It is used for substances which are liquid at room temperature. The apparatus is shown in (Figure: Dumas’ method for determination of density of gas). It consists of a bulb with capacity of about 400 mL and a drawn-out neck. The bulb is first dried and weighed. A few mL of the liquid whose density in the vapour state is to be determined is introduced into the bulb. It is then placed in a bath as shown in the figure so that only the tip of the neck projects out of the liquid in the bath. The bath is then heated to a temperature about 20°C above the boiling point of the liquid in the bulb. The liquid boils, expels air from inside the bulb and then vapour comes out of the neck. When all the liquid is vaporized and the pressure of the vapour within the bulb is, therefore, equal to the atmospheric pressure, the tip is sealed off with a blow torch. The pressure of the atmosphere and the temperature are immediately noted. The bulb is removed, cooled, its outside cleaned and dried, and re-weighed. The difference between this mass and the mass of the bulb when empty gives the mass of the vapour. The volume of the bulb is determined from the density of water and the mass of the water required filling the bulb after breaking the tip of the neck. As the mass and volume of the vapour and the pressure and temperature are known, the molecular mass may be easily calculated.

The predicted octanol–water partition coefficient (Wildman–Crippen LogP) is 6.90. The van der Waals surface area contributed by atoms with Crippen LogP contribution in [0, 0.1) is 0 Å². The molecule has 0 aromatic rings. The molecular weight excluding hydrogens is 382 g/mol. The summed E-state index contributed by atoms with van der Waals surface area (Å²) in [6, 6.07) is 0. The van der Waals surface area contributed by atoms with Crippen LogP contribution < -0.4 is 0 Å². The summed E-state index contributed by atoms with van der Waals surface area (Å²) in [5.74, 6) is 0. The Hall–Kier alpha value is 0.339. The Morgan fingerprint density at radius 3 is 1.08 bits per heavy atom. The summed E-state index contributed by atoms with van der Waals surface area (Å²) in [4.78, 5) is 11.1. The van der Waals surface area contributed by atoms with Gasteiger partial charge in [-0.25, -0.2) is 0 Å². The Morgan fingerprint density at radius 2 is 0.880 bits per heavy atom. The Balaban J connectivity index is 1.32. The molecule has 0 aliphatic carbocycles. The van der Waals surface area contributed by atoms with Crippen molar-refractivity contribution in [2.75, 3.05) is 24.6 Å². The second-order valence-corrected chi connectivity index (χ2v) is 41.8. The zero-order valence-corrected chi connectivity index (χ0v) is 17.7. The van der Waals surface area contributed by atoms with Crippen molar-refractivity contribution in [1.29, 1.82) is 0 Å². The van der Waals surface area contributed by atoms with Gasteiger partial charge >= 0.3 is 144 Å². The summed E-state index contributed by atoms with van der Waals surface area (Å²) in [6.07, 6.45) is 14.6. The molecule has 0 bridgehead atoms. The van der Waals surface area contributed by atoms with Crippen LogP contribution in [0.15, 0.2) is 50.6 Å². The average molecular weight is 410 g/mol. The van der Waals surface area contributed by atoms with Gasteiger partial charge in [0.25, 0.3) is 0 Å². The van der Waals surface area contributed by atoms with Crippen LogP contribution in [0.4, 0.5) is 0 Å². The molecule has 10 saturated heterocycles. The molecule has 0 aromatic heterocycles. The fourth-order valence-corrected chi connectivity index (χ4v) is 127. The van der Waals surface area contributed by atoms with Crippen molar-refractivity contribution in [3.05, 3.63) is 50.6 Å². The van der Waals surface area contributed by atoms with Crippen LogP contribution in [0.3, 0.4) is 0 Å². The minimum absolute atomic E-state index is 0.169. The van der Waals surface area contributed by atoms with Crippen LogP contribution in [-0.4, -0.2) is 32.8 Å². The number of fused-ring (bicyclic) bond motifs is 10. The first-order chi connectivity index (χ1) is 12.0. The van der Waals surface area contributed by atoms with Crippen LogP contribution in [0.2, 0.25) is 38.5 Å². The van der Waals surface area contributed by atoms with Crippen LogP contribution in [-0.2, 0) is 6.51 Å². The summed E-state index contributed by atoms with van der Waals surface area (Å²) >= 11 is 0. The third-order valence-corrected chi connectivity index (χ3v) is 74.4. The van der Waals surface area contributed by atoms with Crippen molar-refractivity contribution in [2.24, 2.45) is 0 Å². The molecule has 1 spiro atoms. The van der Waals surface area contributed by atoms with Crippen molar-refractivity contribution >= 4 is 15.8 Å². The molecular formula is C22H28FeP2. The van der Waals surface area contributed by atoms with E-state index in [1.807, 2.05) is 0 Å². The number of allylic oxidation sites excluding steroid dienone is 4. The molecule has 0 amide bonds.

Only extremely pure substances may be used in Dumas’ method. Since most of the liquid is boiled off, the presence of a small quantity of high boiling impurity may cause a serious error in the results. The method may be used for the determination of densities of vapour of relatively easily volatilized metals (e.g. mercury, zinc etc.) by replacing the glass bulb by bulbs made of porcelain or silica because of the high temperatures required for volatilization.